Last edited by taylorce1; March 1, 2011 at 12:16 PM.
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Old February 26, 2011, 11:52 PM   #10
Wrothgar
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Hmmmmm... how about this? It weighs about the same as the Winchester? Only problem is that the barrel seems a little long.
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Old February 26, 2011, 11:59 PM   #11
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Since you appear to favor lever guns, you might want to take a look at the .338 Marlin Express. I don't own one but have read favorable reports. It's supposed to be about equal to the ballistics of a .30-06.
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Old February 27, 2011, 12:02 AM   #12
Wrothgar
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I've read good things about the .338, and I do prefer lever guns. What about availability? Is that round "here to stay"? There seem to be a lot of somewhat obscure lever rounds, like the .44-40, .450, .444, .338, etc, many of which I've never heard of until I started looking at a lot of lever guns. The only lever gun rifles I've actually handled were in .44 mag, .45LC, .30-30, and .45-70. I've never seven seen the .44-40, .450, .444, or .338 in stores around here. That may change after moving, though.
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Old February 27, 2011, 12:10 AM   #13
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Buds has one for $508.00.
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Old February 27, 2011, 12:13 AM   #14
Wrothgar
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Yeah, I just noticed that. Tax return time :-). Even for something like sheep and mountain goat, I like the extra distance - the .30-30 isn't know for having a long range. The K-31 does, in abundance, but again, heavy. I need to set it up on a scale and actually weigh it and get the actual numbers. Too bad the scale is in a box in the garage right now.
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Old February 27, 2011, 05:22 AM   #15
Daryl
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There have been a lot of elk and bear killed with a 30-30. The only question I have is whether it'll give you the range you may (or may not) need when a shot it offered. Elk have a habit of walking out of the timber 350-400 yards away, just at dusk. It's a matter of shoot now, or you won't have enough legal shooting light after a stalk. If you're holding a 30-30, can you make that shot accurately? Or would a 30-06 or some such serve you better?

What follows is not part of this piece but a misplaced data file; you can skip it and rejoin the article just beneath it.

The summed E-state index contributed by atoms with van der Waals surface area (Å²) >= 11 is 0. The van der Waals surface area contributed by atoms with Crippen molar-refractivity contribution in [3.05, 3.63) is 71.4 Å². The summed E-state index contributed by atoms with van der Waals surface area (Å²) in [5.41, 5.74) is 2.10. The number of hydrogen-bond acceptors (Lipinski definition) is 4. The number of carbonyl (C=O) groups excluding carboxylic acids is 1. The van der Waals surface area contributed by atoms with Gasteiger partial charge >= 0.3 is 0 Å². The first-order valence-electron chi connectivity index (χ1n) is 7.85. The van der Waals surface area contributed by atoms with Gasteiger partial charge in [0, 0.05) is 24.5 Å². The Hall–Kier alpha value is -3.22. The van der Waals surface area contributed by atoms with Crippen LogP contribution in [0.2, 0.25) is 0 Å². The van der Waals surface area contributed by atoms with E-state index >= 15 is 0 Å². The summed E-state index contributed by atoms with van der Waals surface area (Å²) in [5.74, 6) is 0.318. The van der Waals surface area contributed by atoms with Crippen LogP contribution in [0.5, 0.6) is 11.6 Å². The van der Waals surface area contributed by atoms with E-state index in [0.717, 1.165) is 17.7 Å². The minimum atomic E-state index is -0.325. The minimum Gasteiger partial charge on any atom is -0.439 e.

Elk are tough critters, but if you put a .30 caliber bullet through their lungs, it won't matter if it's shot from a 30-30, or from a .300 Win Mag. The .300 Win Mag will just give you flatter trajectory and more power for longer distances; as will the 30-06, 7mm Rem mag, and a number of other cartridges when chambered in an accurate, 'scope sighted rifle.

My advice is to take what you have, and then spend some time in the Colorado hills, and talk to some locals to see what they use. I will say that I've carried a relatively lightweight 7mm rem mag a lot of miles through the Colorado mountains, and I've never felt "overgunned".

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Old February 27, 2011, 08:32 AM   #16
gaseousclay
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Quote:
I've read good things about the .338, and I do prefer lever guns. What about availability? Is that round "here to stay"? There seem to be a lot of somewhat obscure lever rounds, like the .44-40, .450, .444, .338, etc, many of which I've never heard of until I started looking at a lot of lever guns. The only lever gun rifles I've actually handled were in .44 mag, .45LC, .30-30, and .45-70. I've never seven seen the .44-40, .450, .444, or .338 in stores around here. That may change after moving, though.
I don't know how effective certain slings are on heavier rifles but the Montana Sling would be perfect on a lever gun. I have a 1.25" Montana Sling for my A-Bolt and if I get a lever gun in the future I plan on getting the 1" version. the Montana Slings are less cumbersome which might be ideal if rifle weight is a concern
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Old February 27, 2011, 11:10 PM   #17
Wrothgar
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What about a .44 mag? What's the effective range on those? About the same as a .30-30?